Very few plants were in flower but statice (Limonium) and a double Brugmansia provide a sprinkling of purple, and the pergola over a walkway was shrouded in wisteria which would have added to the purple theme in spring. The buildings in the surrounding streets are a fairly monochromatic dusty, earthy pink colour but within the garden walls is an oasis of vibrant colour and refreshing greenery providing both stimulating and restful areas to enjoy.
Next morning as we left the city we were able to detour to the Hotel La Mamounia. I didn’t know what to expect but I had read that the hotel was set in 8 hectares of historic gardens so I thought it would be worth a look. It isn’t the sort of place you can just wander into, so morning coffee seemed liked a good reason for a visit. Once we had passed through the gate we were greeted with lush gardens dissected by an inviting stepped path leading to the forecourt. The risers and treads of the steps were decorated with green and white mosaics which created strong, repetitive bands across the path and accentuated the gentle rise. Gorgeous oversized lanterns also punctuated the journey and drew the eye along the path.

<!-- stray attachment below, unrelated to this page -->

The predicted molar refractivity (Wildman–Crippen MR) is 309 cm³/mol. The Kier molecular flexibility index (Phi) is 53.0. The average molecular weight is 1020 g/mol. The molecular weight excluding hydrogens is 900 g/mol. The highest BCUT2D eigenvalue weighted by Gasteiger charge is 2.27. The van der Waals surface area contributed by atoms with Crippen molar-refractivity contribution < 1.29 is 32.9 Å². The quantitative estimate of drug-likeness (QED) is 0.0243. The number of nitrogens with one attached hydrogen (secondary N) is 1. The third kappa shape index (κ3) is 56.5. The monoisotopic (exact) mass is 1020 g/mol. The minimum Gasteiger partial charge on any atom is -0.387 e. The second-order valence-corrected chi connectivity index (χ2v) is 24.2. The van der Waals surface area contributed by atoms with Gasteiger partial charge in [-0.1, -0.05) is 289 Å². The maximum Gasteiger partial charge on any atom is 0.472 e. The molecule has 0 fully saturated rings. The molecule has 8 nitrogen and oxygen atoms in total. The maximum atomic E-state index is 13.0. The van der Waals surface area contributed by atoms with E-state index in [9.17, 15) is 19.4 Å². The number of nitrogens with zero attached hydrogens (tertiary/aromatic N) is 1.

The garden beds were planted predominantly with palms and cycads, with red geraniums providing a splash of colour. The humble asparagus fern that we regard as a weed was used to great effect as an edging plant and ground cover. A splendid pond with a fountain and mini rills was nestled into the greenery. Although similar in size and shape to the one at Jardin Majorelle, this one looked as though it and the surrounding garden had been designed to complement each other. It would be interesting to know who designed the ponds; did one inspire the other or were they both inspired by another pond. Majorelle was apparently commissioned to work on the La Mamounia restaurant ceiling so I wonder if he had any influence in the garden.